Feeling irritable, bloated, or simply not your best? A hormonal imbalance could be the reason. Hormones are natural “messengers” which impact the way your organs and cells function. It is normal for your levels to swing at different times of the life, such as during a pregnancy, before and during the period, or during menopause. Though, certain medications and health problems could cause them to go up or down, as well.
Hormonal balance is essential to a healthy, cancer-free body and mind, but can be upset in numerous ways. Hormone fluctuations take place naturally, such as in menopause, perimenopause, and puberty. Hormone imbalance can also be caused by an unbalanced lifestyle or toxins.
So, Do You Have a Hormonal Imbalance?
You probably have a hormonal imbalance if you experience some of the following issues:
- Irregular Periods
Women’s periods come each 21 – 35 days. If yours does not arrive around the same time each month, or you skip a few months, it could mean that you have too little or too much of certain hormones (progesterone and estrogen). The reason could be perimenopause – if you are around 40s or early 50s – which is the time before menopause. However, irregular periods could be a symptom of health issues like polycystic ovarian syndrome (PCOS). Consult with your GP.
- Chronic Acne
A breakout during or before your period is quite normal. However, acne that is not clearing up could be a symptom of hormone issues. An excess of androgens (which are “male” hormones that both women and men have) could cause the oil glands to overwork. These hormones also affect the skin cells around and in the hair follicles. Both of those effects may clog the pores and cause acne.
- Sleep Problems
If you are not getting enough sleep, or if the sleep you get is not good, your hormones may be at play. The hormone released by the ovaries, progesterone, aids you to catch Zzz’s. So, if the levels are lesser than usual, that could make it difficult to fall and stay asleep. Really low estrogen could trigger night sweats and hot flashes, both of which could make it tough to get the rest you actually need.
- Ongoing Fatigue
Do you feel tired all the time? One of the most common symptoms of hormonal imbalance is fatigue. If you ae sleepy all the time, then excess progesterone is the reason. And if you are completely “energyless” – then thyroid (the gland in your neck with a shape of a butterfly) makes very little thyroid hormone and thus, sap your energy. A thyroid panel (a simple blood test) can tell you if your levels are really low. In case they are, you will get treated for that.
- Digestive problems
Your belly is lined with tiny cells known as receptors, which respond to progesterone and estrogen. When these hormones are lower or higher than usual, you may notice changes in how you are digesting food. That is why nausea, bloating, stomach pain, and diarrhea can crop up or get worse before and during the period. In case you are having issues like fatigue and acne, as well as digestive woes, your hormone levels may be off.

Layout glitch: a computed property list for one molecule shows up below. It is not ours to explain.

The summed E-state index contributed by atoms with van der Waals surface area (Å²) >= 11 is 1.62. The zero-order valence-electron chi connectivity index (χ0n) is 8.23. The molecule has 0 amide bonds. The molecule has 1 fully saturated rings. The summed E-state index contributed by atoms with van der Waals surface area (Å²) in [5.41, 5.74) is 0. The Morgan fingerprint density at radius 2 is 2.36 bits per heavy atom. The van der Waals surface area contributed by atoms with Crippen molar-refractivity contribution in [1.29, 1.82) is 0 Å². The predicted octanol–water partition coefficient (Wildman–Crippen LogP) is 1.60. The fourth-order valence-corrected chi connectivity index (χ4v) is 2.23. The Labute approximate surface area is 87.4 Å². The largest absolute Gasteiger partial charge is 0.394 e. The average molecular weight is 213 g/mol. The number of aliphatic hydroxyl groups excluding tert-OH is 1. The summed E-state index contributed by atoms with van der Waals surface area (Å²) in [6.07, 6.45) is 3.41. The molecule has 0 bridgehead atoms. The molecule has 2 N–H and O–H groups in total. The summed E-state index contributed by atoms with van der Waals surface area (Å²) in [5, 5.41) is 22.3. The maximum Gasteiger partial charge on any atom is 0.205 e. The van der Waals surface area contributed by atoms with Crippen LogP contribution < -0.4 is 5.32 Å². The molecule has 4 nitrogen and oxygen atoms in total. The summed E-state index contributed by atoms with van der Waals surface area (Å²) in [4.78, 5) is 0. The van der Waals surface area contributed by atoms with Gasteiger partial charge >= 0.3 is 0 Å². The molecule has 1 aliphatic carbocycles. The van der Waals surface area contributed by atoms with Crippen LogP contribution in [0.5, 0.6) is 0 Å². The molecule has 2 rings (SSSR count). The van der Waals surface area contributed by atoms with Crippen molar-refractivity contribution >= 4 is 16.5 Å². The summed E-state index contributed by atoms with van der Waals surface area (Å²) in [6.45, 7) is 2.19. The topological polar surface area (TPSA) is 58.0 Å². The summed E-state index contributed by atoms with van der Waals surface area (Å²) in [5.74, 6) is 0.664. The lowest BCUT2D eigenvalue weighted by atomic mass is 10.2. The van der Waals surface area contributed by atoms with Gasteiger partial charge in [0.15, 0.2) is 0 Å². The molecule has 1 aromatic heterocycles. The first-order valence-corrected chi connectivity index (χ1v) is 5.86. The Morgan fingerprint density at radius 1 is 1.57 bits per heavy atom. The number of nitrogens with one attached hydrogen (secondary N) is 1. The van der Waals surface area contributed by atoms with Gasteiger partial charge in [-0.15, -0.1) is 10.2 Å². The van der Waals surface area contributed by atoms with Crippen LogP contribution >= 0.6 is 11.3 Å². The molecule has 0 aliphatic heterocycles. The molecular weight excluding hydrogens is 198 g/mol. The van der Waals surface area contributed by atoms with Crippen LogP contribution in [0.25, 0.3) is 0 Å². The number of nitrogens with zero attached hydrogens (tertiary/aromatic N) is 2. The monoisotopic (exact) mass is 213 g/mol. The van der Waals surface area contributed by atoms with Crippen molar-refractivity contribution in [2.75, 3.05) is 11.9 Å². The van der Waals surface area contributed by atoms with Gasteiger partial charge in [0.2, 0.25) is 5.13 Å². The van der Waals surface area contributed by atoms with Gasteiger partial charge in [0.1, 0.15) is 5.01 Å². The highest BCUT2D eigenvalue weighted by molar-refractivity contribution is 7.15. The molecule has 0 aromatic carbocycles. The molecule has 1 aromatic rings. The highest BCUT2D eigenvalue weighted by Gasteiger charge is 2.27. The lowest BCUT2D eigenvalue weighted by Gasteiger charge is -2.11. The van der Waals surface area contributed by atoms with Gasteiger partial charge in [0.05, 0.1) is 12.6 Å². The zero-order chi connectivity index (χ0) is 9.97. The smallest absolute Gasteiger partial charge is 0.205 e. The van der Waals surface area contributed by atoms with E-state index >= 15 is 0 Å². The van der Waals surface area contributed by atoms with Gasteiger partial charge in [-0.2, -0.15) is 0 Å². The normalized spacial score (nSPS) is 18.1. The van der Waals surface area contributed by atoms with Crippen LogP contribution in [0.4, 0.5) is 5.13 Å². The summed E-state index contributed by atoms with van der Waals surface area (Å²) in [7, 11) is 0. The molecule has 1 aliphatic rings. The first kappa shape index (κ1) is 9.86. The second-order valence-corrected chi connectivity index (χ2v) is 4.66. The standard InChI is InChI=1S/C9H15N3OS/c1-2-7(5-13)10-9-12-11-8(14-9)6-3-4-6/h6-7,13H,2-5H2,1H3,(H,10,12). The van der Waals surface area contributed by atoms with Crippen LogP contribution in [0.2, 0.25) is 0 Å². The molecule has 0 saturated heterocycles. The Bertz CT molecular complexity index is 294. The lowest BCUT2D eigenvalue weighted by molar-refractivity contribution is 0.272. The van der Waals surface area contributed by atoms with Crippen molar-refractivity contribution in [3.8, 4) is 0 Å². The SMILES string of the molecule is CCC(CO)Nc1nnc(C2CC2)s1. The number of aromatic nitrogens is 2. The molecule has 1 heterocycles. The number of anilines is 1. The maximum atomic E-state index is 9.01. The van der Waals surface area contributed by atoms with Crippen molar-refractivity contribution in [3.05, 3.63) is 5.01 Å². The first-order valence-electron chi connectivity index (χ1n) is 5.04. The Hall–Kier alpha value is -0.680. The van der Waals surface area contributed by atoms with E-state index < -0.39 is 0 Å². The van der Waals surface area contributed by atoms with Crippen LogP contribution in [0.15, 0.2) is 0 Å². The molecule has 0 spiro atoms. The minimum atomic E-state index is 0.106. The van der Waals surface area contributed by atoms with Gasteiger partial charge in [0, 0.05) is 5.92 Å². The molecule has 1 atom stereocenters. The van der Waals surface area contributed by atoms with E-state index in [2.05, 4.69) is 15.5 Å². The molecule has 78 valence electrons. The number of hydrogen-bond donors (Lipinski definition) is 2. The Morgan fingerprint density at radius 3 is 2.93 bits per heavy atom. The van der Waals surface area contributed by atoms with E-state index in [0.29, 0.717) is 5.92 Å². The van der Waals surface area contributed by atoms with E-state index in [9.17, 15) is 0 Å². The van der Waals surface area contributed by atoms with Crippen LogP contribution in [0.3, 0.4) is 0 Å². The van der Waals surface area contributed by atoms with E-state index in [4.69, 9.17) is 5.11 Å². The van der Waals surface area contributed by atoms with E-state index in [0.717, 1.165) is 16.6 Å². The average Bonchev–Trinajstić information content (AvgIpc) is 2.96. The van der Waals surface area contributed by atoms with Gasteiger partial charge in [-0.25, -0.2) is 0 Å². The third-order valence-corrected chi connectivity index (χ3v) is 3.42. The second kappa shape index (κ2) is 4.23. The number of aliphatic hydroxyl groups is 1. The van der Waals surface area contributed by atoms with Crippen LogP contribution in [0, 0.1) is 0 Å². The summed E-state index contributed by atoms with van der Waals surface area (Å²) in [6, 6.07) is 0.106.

- Mood Swings and/or Depression
Scientists think fast changes or drops in hormone levels can cause the blues and moodiness. Estrogen affects key brain chemicals like norepinephrine, dopamine, and serotonin. But other hormones, which travel the same pathways as neurotransmitters, play a significant part in how you feel, too.
- Memory Fog
Professionals are not quite sure how hormones impact the brain. Though, what they do know is that changes in progesterone and estrogen can make your head feel “foggy” and make it difficult for you to remember certain things. Some specialists think estrogen may impact brain chemicals known as neurotransmitters. Memory and attention problems are particularly common during perimenopause and menopause. However, they can also be a symptom of some other hormone-related conditions, as thyroid disease. You should talk to your GP if you’re having trouble thinking clearly.
Many kinds of stuff can trigger these. Though, for some women, estrogen dip brings them on. That is why it is common for headaches to strike during or right before your period when usually this hormone is on the decline. Steady headaches or ones that frequently surface around the same time every month can be a clue that your estrogen levels might be shifting.
- Loss of Libido
Many people think of testosterone as a male hormone, however, woman’s body makes it, too. In case your levels of testosterone are lower than usual, you may experience less of an interest in intercourse than you generally do.
See also: 21 Best Foods to Boost Your Libido
- Appetite and Weight Gain